Small wonder, when he would fuel himself with seven pints of lager and his “magic” Coke, swigged from a litre bottle topped up with vodka, to “get his nerves in shape”.

I have a question about this sentence from an article. Is the bold part a further explanation of the "lager and his magic coke" or the "magic coke" only?

  • 3
    It pertains to "Coke", the soft drink. Seven pints don't fit into a liter bottle. But let's say that the size of the bottle wasn't given. Do people mix lager, Coke, and vodka into a single concoction?
    – TimR
    Commented Feb 23, 2018 at 12:27
  • 2
    You can't put seven pints of lager and coke in a litre bottle ;) Grammatically it's a bit ambiguous, but there's only one meaning that makes sense here, I think. Commented Feb 23, 2018 at 12:52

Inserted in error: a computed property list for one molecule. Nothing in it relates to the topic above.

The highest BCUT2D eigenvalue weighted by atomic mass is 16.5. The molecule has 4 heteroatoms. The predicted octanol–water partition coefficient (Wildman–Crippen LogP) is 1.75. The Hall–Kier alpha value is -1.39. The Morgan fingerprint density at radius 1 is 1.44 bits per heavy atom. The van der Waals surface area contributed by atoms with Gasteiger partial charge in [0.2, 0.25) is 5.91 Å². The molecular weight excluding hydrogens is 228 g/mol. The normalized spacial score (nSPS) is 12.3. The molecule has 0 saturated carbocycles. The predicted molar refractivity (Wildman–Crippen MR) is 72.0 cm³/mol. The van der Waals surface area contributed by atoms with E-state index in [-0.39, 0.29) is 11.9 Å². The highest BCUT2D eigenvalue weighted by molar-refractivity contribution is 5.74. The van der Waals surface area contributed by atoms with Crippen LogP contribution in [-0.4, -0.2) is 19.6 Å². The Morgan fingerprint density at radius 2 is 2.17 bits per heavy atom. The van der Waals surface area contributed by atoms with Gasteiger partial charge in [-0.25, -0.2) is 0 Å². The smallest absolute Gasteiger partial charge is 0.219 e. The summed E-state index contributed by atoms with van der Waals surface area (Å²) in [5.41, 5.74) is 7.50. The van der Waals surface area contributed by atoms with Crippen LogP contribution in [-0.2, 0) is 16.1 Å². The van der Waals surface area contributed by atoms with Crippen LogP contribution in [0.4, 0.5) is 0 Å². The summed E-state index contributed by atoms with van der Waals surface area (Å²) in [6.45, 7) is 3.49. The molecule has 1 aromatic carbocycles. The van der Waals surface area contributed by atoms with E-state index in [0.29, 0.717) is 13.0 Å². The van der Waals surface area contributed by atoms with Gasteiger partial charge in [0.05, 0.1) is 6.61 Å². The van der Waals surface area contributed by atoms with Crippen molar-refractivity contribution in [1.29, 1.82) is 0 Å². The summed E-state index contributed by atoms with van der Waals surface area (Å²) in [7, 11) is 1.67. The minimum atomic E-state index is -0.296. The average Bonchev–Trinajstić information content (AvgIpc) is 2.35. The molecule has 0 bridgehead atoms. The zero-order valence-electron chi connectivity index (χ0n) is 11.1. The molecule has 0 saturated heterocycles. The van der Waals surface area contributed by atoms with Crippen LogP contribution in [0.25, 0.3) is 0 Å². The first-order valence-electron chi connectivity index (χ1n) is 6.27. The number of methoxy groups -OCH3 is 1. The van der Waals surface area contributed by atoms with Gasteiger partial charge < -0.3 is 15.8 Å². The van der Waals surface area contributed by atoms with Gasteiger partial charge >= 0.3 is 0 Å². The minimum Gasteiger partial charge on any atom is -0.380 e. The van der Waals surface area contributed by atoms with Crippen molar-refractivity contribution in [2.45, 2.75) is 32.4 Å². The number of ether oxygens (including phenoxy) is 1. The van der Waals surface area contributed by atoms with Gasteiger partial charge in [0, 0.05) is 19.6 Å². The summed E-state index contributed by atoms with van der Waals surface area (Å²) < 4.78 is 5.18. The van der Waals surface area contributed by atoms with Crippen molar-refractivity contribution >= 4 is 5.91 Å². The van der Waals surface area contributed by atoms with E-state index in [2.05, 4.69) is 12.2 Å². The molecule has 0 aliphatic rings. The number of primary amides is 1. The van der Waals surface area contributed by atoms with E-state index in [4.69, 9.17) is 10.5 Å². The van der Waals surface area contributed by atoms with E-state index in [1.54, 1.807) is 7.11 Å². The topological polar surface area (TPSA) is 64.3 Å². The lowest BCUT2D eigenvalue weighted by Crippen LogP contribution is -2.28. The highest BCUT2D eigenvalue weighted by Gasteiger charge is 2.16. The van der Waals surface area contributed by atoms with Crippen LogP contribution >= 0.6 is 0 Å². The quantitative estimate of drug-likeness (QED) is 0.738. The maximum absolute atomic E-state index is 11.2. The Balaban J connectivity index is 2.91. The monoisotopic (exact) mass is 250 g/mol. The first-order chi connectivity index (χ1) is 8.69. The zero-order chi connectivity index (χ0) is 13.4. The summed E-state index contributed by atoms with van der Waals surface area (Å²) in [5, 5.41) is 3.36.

• There is also the point that the coke is "magic"this is likely because it is "topped up with vodka".
    – T54
    Commented Mar 1, 2018 at 16:54

1 Answer 1


It's his "magic" Coke.

You are right that it is ambiguous, but these contextual clues make it lean strongly towards pointing to his "magic" Coke without seven pints of lager being part of it.

  • Coke (at least in the US) is usually sold in 2-liter bottles

  • Coke (the soft drink) is often part of a mixed drink, for example, Jack Daniels. Therefore "topped up with vodka" really wouldn't involve the beer (lager).

  • I really have never heard of beer and vodka being mixed though I'm sure someone somewhere has tried it.

  • Swig is something you do to a bottle, but less so to a "pint of lager" (unless it was clearly in a bottle).

  • "Magic" can mean "enhanced" and a soft drink with liquor mixed in it fits that use of "magic."

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